Monday, August 20, 2012

So You Say You Like Parent Empowerment? Careful What You Wish For...

All the hype around the coming release of a heart-wrenching, pro-privatization film "Won't Back Down" has got me thinking.  I completely agree with all the bloggers and activists calling out the false premise of the film as well as exposing the true agendas (See Jersey Jazzman's here, Rita Solnet via Valerie Strauss here, and Diane Ravitch here among others.)

An activist friend of mine recently tweeted:
Recognize: When/if parents+teachers organize real progressive community control struggles Corp WBD folks-"not what we meant!" 

Ah-ha!  All this talk about parent empowerment is a fantastic chance to seize the moment away from the corporate reformers and speak to real reform efforts.  Afterall, parents' and teachers' motivations are very closely aligned: quality, equitable, learning conditions meeting all children's needs.  Let the reformers with their big glossy Hollywood films get the people riled up and then educate folks so that they push for true democratic reforms which give actual voice to parents and push for policies which actually help children.  

Perhaps we can set up discussion groups after showings of the movie giving parents, community members, and interested persons a chance to speak about their vision of great public education. Of course we would be sure to present the actual facts behind the movie as well but also open the door to true collaboration.  This terrible movie would certainly open the door to more conversations.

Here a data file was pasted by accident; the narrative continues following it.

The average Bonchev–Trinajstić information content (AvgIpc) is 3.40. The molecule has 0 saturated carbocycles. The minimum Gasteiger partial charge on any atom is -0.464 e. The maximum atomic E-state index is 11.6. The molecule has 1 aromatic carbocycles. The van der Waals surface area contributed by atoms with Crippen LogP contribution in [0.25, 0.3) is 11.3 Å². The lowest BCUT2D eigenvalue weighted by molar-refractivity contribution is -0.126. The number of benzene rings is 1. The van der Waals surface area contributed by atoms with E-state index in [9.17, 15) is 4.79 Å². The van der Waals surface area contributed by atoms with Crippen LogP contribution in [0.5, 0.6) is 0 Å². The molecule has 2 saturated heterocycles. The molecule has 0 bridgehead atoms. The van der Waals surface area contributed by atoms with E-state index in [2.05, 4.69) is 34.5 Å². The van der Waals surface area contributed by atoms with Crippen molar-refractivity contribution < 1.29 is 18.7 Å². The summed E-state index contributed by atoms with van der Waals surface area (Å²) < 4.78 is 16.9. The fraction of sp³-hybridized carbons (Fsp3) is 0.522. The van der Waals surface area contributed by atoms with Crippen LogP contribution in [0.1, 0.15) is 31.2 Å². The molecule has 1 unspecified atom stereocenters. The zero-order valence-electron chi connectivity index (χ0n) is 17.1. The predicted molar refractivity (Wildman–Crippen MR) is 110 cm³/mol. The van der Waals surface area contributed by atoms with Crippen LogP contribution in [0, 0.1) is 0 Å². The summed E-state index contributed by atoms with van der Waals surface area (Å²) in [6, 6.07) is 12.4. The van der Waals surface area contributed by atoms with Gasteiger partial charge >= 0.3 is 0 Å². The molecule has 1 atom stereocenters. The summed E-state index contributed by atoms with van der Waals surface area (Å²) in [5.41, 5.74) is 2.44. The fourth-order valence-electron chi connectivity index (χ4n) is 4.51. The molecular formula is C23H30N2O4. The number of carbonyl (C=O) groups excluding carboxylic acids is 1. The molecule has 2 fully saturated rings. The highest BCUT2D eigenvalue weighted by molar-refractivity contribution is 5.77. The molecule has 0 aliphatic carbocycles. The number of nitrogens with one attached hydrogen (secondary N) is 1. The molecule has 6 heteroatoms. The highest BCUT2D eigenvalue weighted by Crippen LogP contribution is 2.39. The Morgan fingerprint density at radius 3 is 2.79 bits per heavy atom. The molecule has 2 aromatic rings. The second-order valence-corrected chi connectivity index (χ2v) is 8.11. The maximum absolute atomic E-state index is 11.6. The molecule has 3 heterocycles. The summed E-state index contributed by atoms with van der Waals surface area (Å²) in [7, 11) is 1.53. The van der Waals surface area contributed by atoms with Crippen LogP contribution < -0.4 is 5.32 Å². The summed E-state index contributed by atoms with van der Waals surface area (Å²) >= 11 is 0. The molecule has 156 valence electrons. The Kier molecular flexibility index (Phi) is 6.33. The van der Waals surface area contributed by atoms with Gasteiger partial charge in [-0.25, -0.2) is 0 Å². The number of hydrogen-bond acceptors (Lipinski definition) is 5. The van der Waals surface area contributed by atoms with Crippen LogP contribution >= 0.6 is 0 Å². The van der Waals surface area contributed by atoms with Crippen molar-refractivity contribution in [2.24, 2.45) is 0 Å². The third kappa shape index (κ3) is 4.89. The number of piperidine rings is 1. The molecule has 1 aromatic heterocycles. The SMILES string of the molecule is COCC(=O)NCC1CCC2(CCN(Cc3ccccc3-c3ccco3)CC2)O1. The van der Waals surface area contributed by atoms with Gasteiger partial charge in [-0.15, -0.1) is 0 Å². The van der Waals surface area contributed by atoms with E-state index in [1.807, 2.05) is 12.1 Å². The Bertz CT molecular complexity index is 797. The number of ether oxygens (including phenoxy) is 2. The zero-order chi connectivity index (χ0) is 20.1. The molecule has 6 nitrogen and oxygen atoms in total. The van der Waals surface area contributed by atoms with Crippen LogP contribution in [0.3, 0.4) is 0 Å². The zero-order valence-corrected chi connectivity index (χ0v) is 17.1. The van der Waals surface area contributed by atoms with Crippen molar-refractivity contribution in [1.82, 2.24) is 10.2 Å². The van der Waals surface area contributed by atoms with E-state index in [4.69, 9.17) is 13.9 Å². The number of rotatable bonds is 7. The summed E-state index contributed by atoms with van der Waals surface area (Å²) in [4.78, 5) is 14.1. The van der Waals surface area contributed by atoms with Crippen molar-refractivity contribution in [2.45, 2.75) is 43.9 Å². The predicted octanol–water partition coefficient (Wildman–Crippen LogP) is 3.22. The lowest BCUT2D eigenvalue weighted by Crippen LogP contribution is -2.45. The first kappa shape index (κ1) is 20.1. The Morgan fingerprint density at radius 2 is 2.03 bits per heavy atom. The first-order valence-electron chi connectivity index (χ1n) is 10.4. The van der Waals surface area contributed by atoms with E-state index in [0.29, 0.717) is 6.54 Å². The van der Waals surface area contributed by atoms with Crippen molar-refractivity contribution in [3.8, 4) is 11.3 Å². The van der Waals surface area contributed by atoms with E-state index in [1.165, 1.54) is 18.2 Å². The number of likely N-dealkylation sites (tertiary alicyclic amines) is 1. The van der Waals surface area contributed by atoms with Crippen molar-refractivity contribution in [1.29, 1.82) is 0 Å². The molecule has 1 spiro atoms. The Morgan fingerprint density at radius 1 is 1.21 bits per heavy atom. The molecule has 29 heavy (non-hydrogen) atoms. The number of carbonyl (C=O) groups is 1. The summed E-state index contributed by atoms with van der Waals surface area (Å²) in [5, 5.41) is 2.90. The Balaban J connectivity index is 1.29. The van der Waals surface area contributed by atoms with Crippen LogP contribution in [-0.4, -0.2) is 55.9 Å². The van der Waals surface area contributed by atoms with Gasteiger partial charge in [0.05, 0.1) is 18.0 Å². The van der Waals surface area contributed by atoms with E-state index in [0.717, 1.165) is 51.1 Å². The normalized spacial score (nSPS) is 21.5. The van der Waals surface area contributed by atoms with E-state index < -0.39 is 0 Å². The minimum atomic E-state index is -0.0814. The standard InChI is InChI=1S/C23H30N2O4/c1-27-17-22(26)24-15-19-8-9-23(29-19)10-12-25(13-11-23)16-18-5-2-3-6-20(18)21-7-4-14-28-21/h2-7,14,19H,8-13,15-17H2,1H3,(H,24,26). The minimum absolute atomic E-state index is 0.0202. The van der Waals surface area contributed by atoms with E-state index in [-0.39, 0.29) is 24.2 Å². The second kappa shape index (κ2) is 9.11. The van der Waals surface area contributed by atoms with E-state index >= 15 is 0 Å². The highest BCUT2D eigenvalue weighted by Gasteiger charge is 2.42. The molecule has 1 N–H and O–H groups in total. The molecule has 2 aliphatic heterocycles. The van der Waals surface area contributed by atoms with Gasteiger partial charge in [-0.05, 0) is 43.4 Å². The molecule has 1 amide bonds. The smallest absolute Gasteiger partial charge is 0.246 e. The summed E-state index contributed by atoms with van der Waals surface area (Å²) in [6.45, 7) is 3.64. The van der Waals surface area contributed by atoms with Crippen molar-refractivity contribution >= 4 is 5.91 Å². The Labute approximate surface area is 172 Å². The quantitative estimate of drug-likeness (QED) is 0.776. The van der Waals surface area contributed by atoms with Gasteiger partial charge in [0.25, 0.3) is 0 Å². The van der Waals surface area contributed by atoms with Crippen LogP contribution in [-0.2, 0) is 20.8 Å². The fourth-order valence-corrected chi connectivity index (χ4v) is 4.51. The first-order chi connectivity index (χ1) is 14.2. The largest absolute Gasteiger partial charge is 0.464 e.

I also think we need to start a letter/twitter/facebook campaign petitioning Michael Moore to make a documentary exposing education reform.  Enough of these Hollywood blockbusters like Waiting for Superman and WBD, let's get some REAL info out there!

At the end of the day, any way we can twist this twisted tale back into true grassroots possibility seems like a good idea to me! Instead of demanding charter schools and turnarounds, what if parents stormed the Boards and statehouses demanding true equitable funding?  What if enough parents were riled up that they held sit-ins until a library was placed in every school (like the parents at Whittier did)? What if hundreds of thousands were so inspired they took to the streets alongside all the people already out there?  And what about students getting so mad they all held sit-ins (like the students at Social Justice High School recently did) and walk-outs until we force actual change.

Any other ideas on how we could turn this propaganda into momentum?

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